A 4.3 magnitude earthquake was felt in the Eilat area in southern Israel on Sunday morning. There is no information as yet on injuries or damage.
A 4.6 earthquake was reported in Aqaba, Jordan at around the same time, according to Jordan's official Petra news agency. No damages or injuries were reported in Jordan.
The epicenter of the earthquake was about 60 kilometers south of the city, according to the head of the Jordanian Seismological Observatory, Dr. Mahmoud Al-Qaryouti, Petra reported.
The Geological Survey of Israel's Seismology Division reported the epicenter of the earthquake as being located south of Eilat in the Red Sea.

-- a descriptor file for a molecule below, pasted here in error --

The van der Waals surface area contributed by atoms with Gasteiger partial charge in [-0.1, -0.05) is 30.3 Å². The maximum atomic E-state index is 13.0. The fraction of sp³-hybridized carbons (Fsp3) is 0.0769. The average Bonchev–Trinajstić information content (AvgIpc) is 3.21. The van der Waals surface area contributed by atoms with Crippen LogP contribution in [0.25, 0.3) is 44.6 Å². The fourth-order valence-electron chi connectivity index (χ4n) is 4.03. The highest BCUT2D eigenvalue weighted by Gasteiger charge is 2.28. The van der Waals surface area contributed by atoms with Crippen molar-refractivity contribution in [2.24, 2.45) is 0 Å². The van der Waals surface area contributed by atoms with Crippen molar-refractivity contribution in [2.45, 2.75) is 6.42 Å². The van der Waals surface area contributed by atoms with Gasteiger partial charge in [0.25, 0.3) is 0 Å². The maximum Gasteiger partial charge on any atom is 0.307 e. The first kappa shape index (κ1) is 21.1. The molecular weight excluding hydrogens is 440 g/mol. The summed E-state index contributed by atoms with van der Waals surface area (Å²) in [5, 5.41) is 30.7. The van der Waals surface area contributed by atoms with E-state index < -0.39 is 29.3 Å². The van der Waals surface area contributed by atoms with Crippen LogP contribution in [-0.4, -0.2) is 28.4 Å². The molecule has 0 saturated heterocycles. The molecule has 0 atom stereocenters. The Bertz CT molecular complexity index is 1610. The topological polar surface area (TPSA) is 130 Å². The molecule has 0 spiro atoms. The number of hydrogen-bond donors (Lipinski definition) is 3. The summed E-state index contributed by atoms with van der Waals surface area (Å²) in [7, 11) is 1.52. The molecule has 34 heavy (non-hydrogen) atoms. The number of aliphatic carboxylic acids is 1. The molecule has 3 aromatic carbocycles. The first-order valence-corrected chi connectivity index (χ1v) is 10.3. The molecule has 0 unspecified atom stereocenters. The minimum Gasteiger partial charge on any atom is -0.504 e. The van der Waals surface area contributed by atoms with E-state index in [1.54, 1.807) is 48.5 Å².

Noticeable earthquakes were reported in Israel in January and multiple last times last year.
Israel is located along the Syrian-African fault line, which runs along the Israel-Jordan border, part of the Great Rift Valley that runs from eastern Lebanon to Mozambique. A major earthquake is statistically due to strike Israel every 80-100 years.
In 1927, a 6.2 earthquake struck the country, killing 500 people.
A 2016 report by the Knesset Foreign Affairs and Defense Committee’s Home-Front Readiness Subcommittee found that if Israel were to be struck by a 7.5 magnitude earthquake, an estimated 7,000 people would be killed, another 8,600 injured and 377,000 left homeless. In addition, the country could face damage of up to NIS 200 billion.